At National Review's The Corner, Peter Wehner hails an anti-stimulus article from his former boss Karl Rove and says --
The fact that public support for Obama’s bill is cratering can only serve to encourage Republicans.
It's interesting that driving down poll ratings for the Obama bill seems to be a success indicator for Republicans. It's especially interesting from those who used to hail low poll ratings as either irrelevant or even a boost to the President's policy agenda --
Aides say privately that Bush long ago made peace with his low approval ratings, which have persisted despite significant improvements in Iraq, the original source of his polling woes. Some current and former aides argue that Bush's unpopularity has made it easier for him to push ahead with difficult decisions, such as a series of dramatic interventions into the financial markets that have angered conservatives over the past two months.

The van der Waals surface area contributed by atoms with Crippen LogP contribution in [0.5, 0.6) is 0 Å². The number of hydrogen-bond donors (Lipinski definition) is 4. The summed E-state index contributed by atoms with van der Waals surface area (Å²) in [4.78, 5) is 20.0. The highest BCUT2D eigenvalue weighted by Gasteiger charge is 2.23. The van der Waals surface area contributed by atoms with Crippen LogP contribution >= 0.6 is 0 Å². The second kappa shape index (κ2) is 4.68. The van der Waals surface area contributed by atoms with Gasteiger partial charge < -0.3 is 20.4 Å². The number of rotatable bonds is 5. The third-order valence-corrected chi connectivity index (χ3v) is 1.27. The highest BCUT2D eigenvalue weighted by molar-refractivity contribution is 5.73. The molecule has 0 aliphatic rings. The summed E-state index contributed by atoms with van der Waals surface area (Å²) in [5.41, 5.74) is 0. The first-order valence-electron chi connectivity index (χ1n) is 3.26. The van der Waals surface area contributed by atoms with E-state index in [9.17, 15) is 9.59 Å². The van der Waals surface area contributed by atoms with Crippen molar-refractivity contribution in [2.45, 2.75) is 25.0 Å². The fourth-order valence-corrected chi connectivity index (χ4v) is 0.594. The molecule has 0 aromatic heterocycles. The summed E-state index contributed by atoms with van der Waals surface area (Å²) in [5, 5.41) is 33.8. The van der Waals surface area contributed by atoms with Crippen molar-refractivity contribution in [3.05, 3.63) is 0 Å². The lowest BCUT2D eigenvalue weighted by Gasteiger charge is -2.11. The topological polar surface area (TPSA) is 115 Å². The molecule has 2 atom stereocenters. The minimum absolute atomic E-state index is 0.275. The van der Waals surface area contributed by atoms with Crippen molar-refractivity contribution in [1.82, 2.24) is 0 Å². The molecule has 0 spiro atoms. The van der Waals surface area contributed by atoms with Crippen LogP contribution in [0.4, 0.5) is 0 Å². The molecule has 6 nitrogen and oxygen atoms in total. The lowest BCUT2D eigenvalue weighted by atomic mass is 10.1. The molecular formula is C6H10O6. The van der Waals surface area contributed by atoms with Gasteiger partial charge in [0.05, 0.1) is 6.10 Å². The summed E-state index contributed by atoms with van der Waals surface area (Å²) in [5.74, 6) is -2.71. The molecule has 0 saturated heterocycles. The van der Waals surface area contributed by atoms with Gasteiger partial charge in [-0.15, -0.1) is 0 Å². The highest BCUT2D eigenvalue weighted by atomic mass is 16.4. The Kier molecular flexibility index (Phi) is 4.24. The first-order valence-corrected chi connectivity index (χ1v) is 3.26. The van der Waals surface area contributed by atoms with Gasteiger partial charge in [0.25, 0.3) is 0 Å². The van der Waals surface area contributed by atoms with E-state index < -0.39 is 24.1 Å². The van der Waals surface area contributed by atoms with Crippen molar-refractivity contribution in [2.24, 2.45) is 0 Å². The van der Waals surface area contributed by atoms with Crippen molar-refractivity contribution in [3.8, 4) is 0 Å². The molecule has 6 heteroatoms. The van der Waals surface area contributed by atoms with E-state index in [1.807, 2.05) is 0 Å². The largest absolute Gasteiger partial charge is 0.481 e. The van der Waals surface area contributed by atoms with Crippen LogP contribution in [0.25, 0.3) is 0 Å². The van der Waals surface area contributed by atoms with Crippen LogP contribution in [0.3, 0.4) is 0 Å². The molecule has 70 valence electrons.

"You're more liberated to act when you've internalized those low approval ratings," said Pete Wehner, a former top Bush adviser. "This is a White House and a president that are in some ways galvanized by a crisis."
So if Barack Obama, for example, decided to double the stimulus package, will Wehner compliment his defiance of low poll ratings? Indeed, by helping drive them down, isn't Wehner enabling a radical socialist agenda?